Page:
I nodded in the affirmative.
“Gimme a knish and a hotdog. What do you like with your hotdog Kevin?”
“I’ll take mine with mustard and onions please.”
“And I’ll take my knish with mustard!”
We took our food and walked a few yards away.
“Let’s sit on the bench. It’s not good to eat and walk at the same time. It ain’t that I’m no bimbo who can’t walk and chew her gum it just doesn’t look good. Besides I don’t wanna ruin my clothes. I stain my clothes then I’ll be taken to the cleaners!” He roared jovially.
“You didn’t answer my question the other day, Kevin.” He resumed.
“What question?”
“I axed you what musical instrument you play.”
I blushed with embarrassment again.
“Well I don’t play any, yet.”
“You don’t play no motherfucking instrument? How do you expect to be a musician? Is you a singer?”
“Well sort of. I want to learn how to play the synthesizer and do lead vocals.”
“The synthesizer? You want to be like John Cage do you?”
“Who’s that?”
“You don’t know who John Cage is? Damn boy, your parents ain’t teach you shit! John Cage was the avant-garde jazz musician back in the 60s. Shit even I know who he is!”
I felt embarrassment and shame.
“I’m surprised about you. You being a bookworm and all that you haven’t heard of John Cage. You must be sticking your nose in all the wrong books.” Grandfather Lewis paused and grimaced.
“What’s the matter?” I asked
“This knish is shit! That’s what happens when you get those East Indians pushing around those hotdog carts. Back in the 40s the only people pushing those carts around were Jews. Now that the Jews got rich they left their businesses to those East Indians!” Grandfather Lewis stood up and threw the knish in the rubbish bin. I had finished my hotdog. I stood up and we walked towards the Carousel.
“That’s the problem with the motherfucking country, Kevin! The foreigners have un done taken over everything. Americans don’t make shit anymore. Excuse me, all Americans can do is shit but they don’t make any. The Japanese have bought everything up. The other day I was reading that the Japanese were about to buy Rockefeller Center! I saw the same thing in Seattle. All those chinks and Japs were buying up everything! Seattle used to be a cheap city to live in until the chinks and Japs bought all the property. This country is in decline, Kevin! You would’ve never had guessed that we won the war with all the Japs taking over everything. I may not live to see it but you will, Kevin. Soon the chinks and Japs will own us. That means that niggers like us will be pushed even further down.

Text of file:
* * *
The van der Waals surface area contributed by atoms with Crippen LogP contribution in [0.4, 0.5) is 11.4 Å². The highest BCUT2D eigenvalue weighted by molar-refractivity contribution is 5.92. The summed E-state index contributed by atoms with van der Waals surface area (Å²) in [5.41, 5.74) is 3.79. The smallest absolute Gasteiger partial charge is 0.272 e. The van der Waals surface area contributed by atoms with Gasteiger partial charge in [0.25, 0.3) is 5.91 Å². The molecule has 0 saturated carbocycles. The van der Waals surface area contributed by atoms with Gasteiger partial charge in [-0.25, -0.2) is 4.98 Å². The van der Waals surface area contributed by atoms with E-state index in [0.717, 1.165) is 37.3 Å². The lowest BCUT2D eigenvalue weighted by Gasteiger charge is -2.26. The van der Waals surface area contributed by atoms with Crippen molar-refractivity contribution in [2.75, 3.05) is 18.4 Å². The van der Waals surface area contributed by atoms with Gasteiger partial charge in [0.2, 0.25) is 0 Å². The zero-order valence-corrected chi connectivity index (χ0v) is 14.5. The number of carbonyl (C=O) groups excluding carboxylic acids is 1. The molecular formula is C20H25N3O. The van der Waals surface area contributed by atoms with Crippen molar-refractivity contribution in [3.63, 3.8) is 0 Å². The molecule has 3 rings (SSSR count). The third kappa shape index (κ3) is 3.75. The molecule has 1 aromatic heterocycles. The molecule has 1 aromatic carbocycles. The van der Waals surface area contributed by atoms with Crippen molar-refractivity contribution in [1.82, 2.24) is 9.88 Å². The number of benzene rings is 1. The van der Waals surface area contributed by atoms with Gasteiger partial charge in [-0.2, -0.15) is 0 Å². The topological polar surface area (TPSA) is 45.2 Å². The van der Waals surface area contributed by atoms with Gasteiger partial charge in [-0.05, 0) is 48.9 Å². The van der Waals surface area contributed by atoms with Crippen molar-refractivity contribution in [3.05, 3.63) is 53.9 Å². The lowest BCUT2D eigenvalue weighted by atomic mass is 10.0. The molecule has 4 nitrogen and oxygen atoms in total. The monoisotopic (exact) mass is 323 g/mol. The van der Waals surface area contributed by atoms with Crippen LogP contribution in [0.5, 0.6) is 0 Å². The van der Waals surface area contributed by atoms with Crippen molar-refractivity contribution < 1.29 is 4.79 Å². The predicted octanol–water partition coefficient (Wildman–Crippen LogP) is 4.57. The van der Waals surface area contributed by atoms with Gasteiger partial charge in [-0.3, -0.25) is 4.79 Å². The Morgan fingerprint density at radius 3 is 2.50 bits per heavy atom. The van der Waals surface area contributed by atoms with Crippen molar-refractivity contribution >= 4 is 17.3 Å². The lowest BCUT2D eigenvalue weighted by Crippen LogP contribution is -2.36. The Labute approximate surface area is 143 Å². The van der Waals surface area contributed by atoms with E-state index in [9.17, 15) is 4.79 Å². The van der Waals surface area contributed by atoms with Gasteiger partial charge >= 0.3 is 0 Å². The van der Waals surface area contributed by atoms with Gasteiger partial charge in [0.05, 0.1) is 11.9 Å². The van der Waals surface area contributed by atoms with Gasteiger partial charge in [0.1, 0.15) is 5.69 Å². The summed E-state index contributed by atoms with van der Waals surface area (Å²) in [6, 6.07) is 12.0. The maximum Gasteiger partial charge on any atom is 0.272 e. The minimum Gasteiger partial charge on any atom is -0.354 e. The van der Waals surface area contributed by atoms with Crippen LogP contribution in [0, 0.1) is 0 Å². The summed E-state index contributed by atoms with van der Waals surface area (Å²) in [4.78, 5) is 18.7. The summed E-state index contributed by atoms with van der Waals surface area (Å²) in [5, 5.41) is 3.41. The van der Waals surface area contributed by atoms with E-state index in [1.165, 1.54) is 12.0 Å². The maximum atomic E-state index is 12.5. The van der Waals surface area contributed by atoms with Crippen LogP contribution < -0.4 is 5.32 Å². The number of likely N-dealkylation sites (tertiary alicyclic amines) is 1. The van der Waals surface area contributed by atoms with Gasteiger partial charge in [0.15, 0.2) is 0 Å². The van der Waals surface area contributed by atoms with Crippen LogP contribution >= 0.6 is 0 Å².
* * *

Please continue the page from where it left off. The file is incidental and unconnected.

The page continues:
“I was lucky when I got drafted at by the end of the war. I got sent over the England and didn’t see any fighting. But my brother and all my friends got sent off to fight the Japs. The Japs are the biggest motherfucking racists! They make the crackers down in Mississippi look nice. Even the Nazi Germans treated our people better than the Japs. In Seattle, I learned never to trust chinks. They will cheat you in a minute and when they deal with our people, they try to cheat us any more than white folks. I want nothing to do with the chinks and the Japs. But mark my words, the chinks and the Japs are going to take over the country and that means niggers are through!”
  I was stunned from what Grandfather Lewis spoke. He was so full of hatred and resentment against Asian people. I had never heard such vitriol from anyone that I had spoken with. It was a common lament in the 1980s that the Japanese were taking over the country economically. I had heard right wing talk radio bigots speak such hatred but never had I heard anyone talk as Grandfather Lewis did in private conversation. Black Americans and Asians did not get along in the U.S. I heard Grandmother Harriet and other Harlemites complain about all the Korean grocery store owners. In Black New York, Koreans were viewed as the number enemy and competitors with Black people.
  I had nothing against Asian people. I had a couple of close Korean friends at P.S. 87. I was friends with Bobby Chan at church. For me Asians were just like anyone else except for their physical features. At worst, I thought they were a bit arrogant and standoffish. I also thought they took school too seriously. My worst impression of Asians was that they were boring nerds. Since Bobby Chan was the only Asian I knew personally, most of my impressions of Chinese people were through that prism. I found that many male Asians seemed rather taciturn and remote. The girls were more outgoing but not all of them. However, I took it to be a simple matter of cultural and social upbringing and nothing so sweeping and generalizing. I certainly didn’t harbor any resentments or hatred as I had against Italians. I thought Italians were the worst enemy of Black people. Chris Napolitano, Al Pataglia and Bensonhurst proved beyond reasonable doubt that Italians were the mortal enemies of Blacks in New York. It was certainly not Asians!
  I wanted to change the subject. I was not comfortable with Grandfather Lewis’ anti-Asian racism. I asked him about his marriage to Grandmother Harriet.
“How did you meet Grandmother Harriet?”
“I met your grandmother after I get home from the war. There was a party for all the Harlem Vets at The Apollo. That’s how I met her. She was the prettiest girl in all of Harlem. What I liked most about your grandmother was that she was a real Yankee. She wasn’t one of those southern nigger bitches. I had had enough of southern nigger bitches! Whatever you do Kevin, never go out with a Southern nigger. The worst ones are from Georgia! I’m from Kansas City so I know how southern niggers are. That’s one of the reasons why I came to New York in the first place. Harriet was a fine woman! I was happy with her.”